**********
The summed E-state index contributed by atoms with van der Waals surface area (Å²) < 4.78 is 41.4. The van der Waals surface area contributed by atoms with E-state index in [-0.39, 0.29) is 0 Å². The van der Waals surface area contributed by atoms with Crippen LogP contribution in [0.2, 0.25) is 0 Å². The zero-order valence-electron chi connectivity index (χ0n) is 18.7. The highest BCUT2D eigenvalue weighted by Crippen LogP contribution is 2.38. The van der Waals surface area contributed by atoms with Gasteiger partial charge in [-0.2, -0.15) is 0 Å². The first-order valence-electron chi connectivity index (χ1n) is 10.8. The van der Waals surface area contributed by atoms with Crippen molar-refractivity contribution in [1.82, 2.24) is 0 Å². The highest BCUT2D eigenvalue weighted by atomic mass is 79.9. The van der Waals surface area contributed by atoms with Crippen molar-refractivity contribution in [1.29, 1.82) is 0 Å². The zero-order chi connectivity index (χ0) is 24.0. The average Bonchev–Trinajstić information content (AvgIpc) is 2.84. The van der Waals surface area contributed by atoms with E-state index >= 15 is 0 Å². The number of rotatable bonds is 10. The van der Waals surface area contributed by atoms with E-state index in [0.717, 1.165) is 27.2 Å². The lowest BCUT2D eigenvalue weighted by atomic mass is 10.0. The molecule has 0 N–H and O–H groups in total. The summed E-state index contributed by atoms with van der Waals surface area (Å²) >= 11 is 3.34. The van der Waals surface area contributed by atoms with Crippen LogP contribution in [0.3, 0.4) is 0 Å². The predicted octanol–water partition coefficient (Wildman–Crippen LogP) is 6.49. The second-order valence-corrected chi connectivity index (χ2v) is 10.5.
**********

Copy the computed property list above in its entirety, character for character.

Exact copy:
The summed E-state index contributed by atoms with van der Waals surface area (Å²) < 4.78 is 41.4. The van der Waals surface area contributed by atoms with E-state index in [-0.39, 0.29) is 0 Å². The van der Waals surface area contributed by atoms with Crippen LogP contribution in [0.2, 0.25) is 0 Å². The zero-order valence-electron chi connectivity index (χ0n) is 18.7. The highest BCUT2D eigenvalue weighted by Crippen LogP contribution is 2.38. The van der Waals surface area contributed by atoms with Gasteiger partial charge in [-0.2, -0.15) is 0 Å². The first-order valence-electron chi connectivity index (χ1n) is 10.8. The van der Waals surface area contributed by atoms with Crippen molar-refractivity contribution in [1.82, 2.24) is 0 Å². The highest BCUT2D eigenvalue weighted by atomic mass is 79.9. The van der Waals surface area contributed by atoms with Crippen molar-refractivity contribution in [1.29, 1.82) is 0 Å². The zero-order chi connectivity index (χ0) is 24.0. The average Bonchev–Trinajstić information content (AvgIpc) is 2.84. The van der Waals surface area contributed by atoms with E-state index >= 15 is 0 Å². The number of rotatable bonds is 10. The van der Waals surface area contributed by atoms with E-state index in [0.717, 1.165) is 27.2 Å². The lowest BCUT2D eigenvalue weighted by atomic mass is 10.0. The molecule has 0 N–H and O–H groups in total. The summed E-state index contributed by atoms with van der Waals surface area (Å²) >= 11 is 3.34. The van der Waals surface area contributed by atoms with Crippen LogP contribution in [0.3, 0.4) is 0 Å². The predicted octanol–water partition coefficient (Wildman–Crippen LogP) is 6.49. The second-order valence-corrected chi connectivity index (χ2v) is 10.5.